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WakeWorld Discussion Board » >> Boats, Accessories & Tow Vehicles Archive » Archive through April 01, 2004 » Gas fan broken, problem? « Previous Next »
By ponchevez (ponchevez) on Tuesday, March 23, 2004 - 8:34 am:    Edit Post Delete Post
My boat has fans that take the air from the gas tank, they stoped working. If I don't take the air from the gas tanks can this result in an accident?
 
By Glen (mx21) on Tuesday, March 23, 2004 - 8:50 am:    Edit Post Delete Post
I assume you are talking about the blower fan which ventilates potentially explosive vapors from engine compartment (not from gas tank). These are cheap and fairly easy to replace. Definitely replace. Burns hurt!!!!!
 
By Andrew Adams (wolfpack) on Tuesday, March 23, 2004 - 9:41 am:    Edit Post Delete Post
Burns hurt, and I'm not sure if your insurance company would like you operating the boat without. Mine was out for awhile, and i just would open the engine compartment while waiting at the ramps.
 
By Bryce (sandman) on Tuesday, March 23, 2004 - 10:05 am:    Edit Post Delete Post
Just curious has anyone actually ever seen an engine compartment blow?
 
By Tom Adrian (tommyadrian5) on Tuesday, March 23, 2004 - 10:14 am:    Edit Post Delete Post
my guess is that if they did they wouldn't be around to tell about it

 
By Chris Neelley (hatepwcs) on Tuesday, March 23, 2004 - 10:16 am:    Edit Post Delete Post
Years ago someone posted there direct drive that did. i think it was in FL
 
By ponchevez (ponchevez) on Tuesday, March 23, 2004 - 10:36 am:    Edit Post Delete Post
Yep, im talking about the blower fan than ventilate vapors from the engine. so, just by opening the engine compartment will work? cause I leave in Mexico and if I take my boat for repair I will probably get something stolen from the engine ... lol but as BRYCE mentioned, has anyone heard of and engine blowing? Do you guys always turn the fan ON before engintion?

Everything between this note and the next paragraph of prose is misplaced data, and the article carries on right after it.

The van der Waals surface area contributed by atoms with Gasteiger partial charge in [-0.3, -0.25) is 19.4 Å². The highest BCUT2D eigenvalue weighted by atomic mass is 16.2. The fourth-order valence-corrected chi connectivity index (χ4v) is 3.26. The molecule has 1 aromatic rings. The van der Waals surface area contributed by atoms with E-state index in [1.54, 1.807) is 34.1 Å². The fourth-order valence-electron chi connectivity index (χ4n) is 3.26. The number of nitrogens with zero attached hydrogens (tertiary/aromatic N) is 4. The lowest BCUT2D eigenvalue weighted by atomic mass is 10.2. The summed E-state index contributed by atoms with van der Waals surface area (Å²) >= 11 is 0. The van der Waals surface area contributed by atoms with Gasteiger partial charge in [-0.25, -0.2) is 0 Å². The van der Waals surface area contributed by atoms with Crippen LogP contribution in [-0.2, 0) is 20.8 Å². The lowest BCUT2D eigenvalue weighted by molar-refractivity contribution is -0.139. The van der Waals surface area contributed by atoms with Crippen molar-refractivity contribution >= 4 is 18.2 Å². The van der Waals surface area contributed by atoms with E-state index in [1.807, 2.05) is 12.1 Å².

By Glen (mx21) on Tuesday, March 23, 2004 - 11:21 am:    Edit Post Delete Post
Blower fan - always turn it on before cranking or even idling around. just order one and replace yourself. 2 mounting screws/2 hose clamps or zip ties and 2 wires - easy stuff. When mine went out opened the hatch before starting but replaced it as soon as possible.
 
By Bill J (sdboardr99) on Tuesday, March 23, 2004 - 12:25 pm:    Edit Post Delete Post
With fuel injected engines it's very uncommon to have problems unless there is a leak in the fuel system. I'm not suggesting that you don't use your blower if you have a fuel injected engine though. It's just much more common to have a problem with a carbureted engine and also after refueling.

 
By Rod McInnis (rodmcinnis) on Wednesday, March 24, 2004 - 1:14 pm:    Edit Post Delete Post
Bryce said:
"Just curious has anyone actually ever seen an engine compartment blow?"

I didn't actually see it blow, but heard the boom and was involved in the aftermath.

Small runabout, ~18 feet, I/O, two kids, mom and dad aboard. The boat had just fueled up at the gas dock, then untied (mistake) loaded everyone in then started the engine.

Apparently one child was actually sitting on the engine cover when it blew and the force knocked her into the water. Dad grabbed child number two and tossed her into the water and mom and dad jumped in after them. People wise, everyone was okay.

The boat, now engulfed in flames, drifts across the marina to a dock full of 50 foot boats (this was on Lake Powell). There were several 50 foot boats that burned to the water line, a dozen more than had major fiberglass damage and were probably totalled, and lots of boats with burns in their canvas.

When the dock started to burn people on the dock were just untying boats and pushing them out. My dad was in our ski boat and was grabbing lines from the cast off boats and towing them around to the houseboat rental dock.

My dad's girlfriend shot a whole roll of 8 mm movie film which was used as evidence in the court case that followed.

So, bottom line: yes, boats do go boom! Pay the extra price of the marine grade electrical and fuel systems. Run the blower.

Rod


 
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